On Tuesday, September 11, The Times-Courier newspaper in North Georgia published two articles where East Ellijay Police Chief Larry Callahan defended his employee Officer Thomas Dwayne Long. Long was placed on administrative leave last week, following our article documenting Long’s online support for the United Northern and Southern Knights of the Ku Klux Klan (UNSKKKK) – a story then picked up by The Huffington Post and The Atlanta Journal-Constitution. Police Chief Callahan states that an investigation into Long is ongoing. However, Callahan is already signaling how the investigation will likely conclude, stating that “we’ve just not found a lot that indicates an issue” with Long’s behavior and repeating Officer Long’s claim that his Facebook was “hacked.”
Our article about Officer Long linked his Facebook profile to six different accounts for two UNSKKKK leaders – Imperial Wizard (chief national organizer) Charles Geoffrey Denton and Georgia Grand Dragon (main state organizer) Justin Stephen Owens. Amongst other things, Officer Tommy Long “liked” these posts:
· Imperial Wizard Denton calling for Klansmen to act as an unofficial police auxiliary;
· a post of Denton in KKK robes with what appears to be a burning cross in the background;
· a reference to lynching posted by Denton on Long’s Facebook wall;
· a picture posted by Georgia Klan leader Justin Owens of his UNSKKKK “blood drop” ring; and
· a post by Owens urging people to “JOIN THE KLAN!” and take a stand against “mongrels” and Black Lives Matter, with this post providing the UNSKKKK website.
In addition, Tommy Long commented on one of Imperial Wizard Charles Denton’s Facebook accounts several times, as well as “liking” even more comments by him. Tommy Long’s activity goes beyond just palling around with Klansmen. It is a clear pattern of support and sympathy.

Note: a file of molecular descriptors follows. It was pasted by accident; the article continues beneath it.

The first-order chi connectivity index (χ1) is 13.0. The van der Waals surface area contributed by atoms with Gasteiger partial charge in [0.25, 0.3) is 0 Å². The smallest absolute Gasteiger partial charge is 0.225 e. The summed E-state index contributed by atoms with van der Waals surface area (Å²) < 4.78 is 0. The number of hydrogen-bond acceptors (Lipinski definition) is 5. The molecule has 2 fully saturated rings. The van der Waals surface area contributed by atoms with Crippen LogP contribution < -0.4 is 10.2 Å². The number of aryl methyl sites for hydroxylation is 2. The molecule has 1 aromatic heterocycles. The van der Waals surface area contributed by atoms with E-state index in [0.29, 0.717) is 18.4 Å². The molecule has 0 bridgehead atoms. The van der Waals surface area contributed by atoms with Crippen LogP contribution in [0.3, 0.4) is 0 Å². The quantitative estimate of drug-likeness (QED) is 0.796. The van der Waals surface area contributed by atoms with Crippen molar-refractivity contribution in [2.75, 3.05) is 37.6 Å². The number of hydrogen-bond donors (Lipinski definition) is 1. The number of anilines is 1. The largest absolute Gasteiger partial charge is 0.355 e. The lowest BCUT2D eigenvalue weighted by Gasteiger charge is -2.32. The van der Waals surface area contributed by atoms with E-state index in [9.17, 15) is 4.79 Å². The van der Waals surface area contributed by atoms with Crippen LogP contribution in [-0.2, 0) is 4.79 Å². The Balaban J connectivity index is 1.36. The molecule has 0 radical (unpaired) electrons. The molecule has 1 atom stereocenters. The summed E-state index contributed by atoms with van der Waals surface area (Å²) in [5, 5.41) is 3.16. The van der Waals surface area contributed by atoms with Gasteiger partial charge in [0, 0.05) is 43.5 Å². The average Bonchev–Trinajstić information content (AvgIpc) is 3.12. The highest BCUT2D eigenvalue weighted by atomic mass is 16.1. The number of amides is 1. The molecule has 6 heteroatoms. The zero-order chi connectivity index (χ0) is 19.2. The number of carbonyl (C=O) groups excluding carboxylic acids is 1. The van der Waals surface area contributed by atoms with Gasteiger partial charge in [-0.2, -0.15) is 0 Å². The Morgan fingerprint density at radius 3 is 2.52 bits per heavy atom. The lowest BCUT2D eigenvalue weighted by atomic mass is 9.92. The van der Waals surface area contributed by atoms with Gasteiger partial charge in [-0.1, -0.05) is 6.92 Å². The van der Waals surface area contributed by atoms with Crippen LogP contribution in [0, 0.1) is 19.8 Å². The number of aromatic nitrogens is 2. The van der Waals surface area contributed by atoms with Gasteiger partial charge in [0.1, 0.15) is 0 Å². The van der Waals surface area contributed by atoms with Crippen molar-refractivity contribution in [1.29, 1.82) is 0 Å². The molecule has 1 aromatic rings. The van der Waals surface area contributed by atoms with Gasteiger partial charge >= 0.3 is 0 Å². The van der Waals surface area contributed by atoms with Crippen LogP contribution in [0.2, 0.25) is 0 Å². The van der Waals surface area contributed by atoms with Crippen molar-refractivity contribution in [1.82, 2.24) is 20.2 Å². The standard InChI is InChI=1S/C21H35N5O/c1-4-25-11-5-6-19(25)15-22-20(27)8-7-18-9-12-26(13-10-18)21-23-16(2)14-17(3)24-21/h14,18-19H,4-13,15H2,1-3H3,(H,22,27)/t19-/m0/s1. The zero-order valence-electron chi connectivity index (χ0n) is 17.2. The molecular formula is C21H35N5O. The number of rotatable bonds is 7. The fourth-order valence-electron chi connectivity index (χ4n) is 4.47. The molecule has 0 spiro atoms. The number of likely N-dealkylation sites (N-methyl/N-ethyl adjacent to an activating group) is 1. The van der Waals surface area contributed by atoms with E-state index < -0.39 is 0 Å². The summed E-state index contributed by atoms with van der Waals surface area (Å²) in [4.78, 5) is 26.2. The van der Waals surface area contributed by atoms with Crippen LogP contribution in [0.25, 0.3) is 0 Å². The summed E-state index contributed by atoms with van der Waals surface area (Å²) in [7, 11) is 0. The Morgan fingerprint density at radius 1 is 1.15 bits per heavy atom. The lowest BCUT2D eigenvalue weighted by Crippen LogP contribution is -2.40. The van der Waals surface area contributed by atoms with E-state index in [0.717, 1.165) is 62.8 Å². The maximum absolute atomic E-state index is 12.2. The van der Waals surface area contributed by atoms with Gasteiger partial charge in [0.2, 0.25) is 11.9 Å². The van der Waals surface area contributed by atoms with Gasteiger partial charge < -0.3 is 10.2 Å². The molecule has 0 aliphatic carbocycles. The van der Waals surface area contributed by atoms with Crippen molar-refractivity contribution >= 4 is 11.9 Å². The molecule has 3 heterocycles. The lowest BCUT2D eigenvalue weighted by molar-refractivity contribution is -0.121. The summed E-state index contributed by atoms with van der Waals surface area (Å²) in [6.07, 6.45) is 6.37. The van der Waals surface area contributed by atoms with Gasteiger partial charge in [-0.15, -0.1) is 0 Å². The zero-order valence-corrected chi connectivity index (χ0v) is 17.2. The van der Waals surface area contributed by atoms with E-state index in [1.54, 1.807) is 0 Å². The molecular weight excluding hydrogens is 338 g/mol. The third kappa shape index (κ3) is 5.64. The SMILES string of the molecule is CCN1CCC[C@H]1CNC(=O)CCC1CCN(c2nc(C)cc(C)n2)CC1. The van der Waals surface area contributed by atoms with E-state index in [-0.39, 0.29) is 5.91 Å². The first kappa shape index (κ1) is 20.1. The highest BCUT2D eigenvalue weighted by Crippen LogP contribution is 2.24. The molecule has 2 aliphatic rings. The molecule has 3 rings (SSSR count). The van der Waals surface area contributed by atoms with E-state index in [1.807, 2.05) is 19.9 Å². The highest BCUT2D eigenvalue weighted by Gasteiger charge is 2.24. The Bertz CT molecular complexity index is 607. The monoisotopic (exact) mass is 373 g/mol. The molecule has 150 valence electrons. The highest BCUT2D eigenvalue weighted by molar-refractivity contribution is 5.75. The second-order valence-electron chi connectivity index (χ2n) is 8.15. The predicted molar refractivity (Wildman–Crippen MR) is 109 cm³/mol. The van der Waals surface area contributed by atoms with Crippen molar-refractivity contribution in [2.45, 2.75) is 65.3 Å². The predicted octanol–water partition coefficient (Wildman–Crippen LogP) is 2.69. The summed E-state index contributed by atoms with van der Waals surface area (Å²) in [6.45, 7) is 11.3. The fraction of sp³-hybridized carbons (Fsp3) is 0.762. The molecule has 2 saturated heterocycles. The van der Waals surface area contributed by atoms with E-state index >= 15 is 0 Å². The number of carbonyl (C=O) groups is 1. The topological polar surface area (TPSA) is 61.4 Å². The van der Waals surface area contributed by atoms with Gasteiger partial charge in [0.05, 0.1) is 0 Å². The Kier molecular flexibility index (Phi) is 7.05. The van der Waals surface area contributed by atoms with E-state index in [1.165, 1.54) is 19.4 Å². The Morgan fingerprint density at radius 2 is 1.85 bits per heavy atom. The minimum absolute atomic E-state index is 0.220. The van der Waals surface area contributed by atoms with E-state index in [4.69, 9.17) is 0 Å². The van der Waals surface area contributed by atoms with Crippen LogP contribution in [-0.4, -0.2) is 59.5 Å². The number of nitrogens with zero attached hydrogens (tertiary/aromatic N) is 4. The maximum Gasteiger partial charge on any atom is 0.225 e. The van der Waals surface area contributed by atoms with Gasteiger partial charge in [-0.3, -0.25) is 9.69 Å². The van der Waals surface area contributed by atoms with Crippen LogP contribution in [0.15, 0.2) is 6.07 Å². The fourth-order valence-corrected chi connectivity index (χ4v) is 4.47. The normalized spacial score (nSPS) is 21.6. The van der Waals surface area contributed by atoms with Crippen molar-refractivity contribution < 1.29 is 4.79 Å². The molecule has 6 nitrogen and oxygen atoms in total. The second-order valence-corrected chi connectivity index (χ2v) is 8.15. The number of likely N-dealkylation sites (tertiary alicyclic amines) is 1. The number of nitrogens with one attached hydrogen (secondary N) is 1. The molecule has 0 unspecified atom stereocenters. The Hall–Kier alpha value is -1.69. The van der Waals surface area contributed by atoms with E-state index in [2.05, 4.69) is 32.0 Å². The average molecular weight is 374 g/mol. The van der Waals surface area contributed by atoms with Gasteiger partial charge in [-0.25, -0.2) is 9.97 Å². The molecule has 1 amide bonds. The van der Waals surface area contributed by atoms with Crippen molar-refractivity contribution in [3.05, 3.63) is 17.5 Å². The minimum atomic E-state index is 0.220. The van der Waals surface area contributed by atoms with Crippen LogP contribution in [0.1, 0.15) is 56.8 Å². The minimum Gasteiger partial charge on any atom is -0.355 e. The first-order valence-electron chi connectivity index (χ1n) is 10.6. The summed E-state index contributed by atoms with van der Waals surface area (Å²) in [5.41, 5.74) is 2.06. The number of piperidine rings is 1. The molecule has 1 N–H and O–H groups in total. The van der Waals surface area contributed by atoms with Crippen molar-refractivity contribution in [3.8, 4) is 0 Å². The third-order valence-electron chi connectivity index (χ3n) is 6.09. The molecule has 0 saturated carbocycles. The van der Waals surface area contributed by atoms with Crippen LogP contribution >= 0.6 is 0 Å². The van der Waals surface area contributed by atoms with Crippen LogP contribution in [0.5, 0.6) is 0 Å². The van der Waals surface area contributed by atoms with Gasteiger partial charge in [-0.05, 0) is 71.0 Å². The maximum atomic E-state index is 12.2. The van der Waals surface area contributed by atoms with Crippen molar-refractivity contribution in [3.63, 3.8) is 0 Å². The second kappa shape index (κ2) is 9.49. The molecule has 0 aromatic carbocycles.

East Ellijay Police Chief Larry Callahan defends Long and complains about the attention brought on his police department. The Times-Courier devotes significant space to Callahan grumbling about random phone calls his Department has received, in the wake of our documentation on Tommy Long being published. Through taking a victim pose, Chief Callahan diverts attention from the real issue: his officer’s documented endorsement of the Ku Klux Klan.
Callahan concedes that Tommy Long had conversations with UNSK Imperial Wizard Denton on Facebook, which Callahan describes as mostly being about “political views.” Callahan is quick to point out that these amicable political discussions between the Klan leader and the East Ellijay officer were merely “free speech” and that “there’s nothing criminal involved.” We are also informed that Tommy Long initially met Charles Denton “during a flood rescue […] when he [Tommy Long] worked for the fire department.” Since every social media profile maintained by Denton is unambiguously a Ku Klux Klan account, it is unclear how Long and Denton meeting earlier during a flood rescue makes their friendly “political” exchanges less disturbing.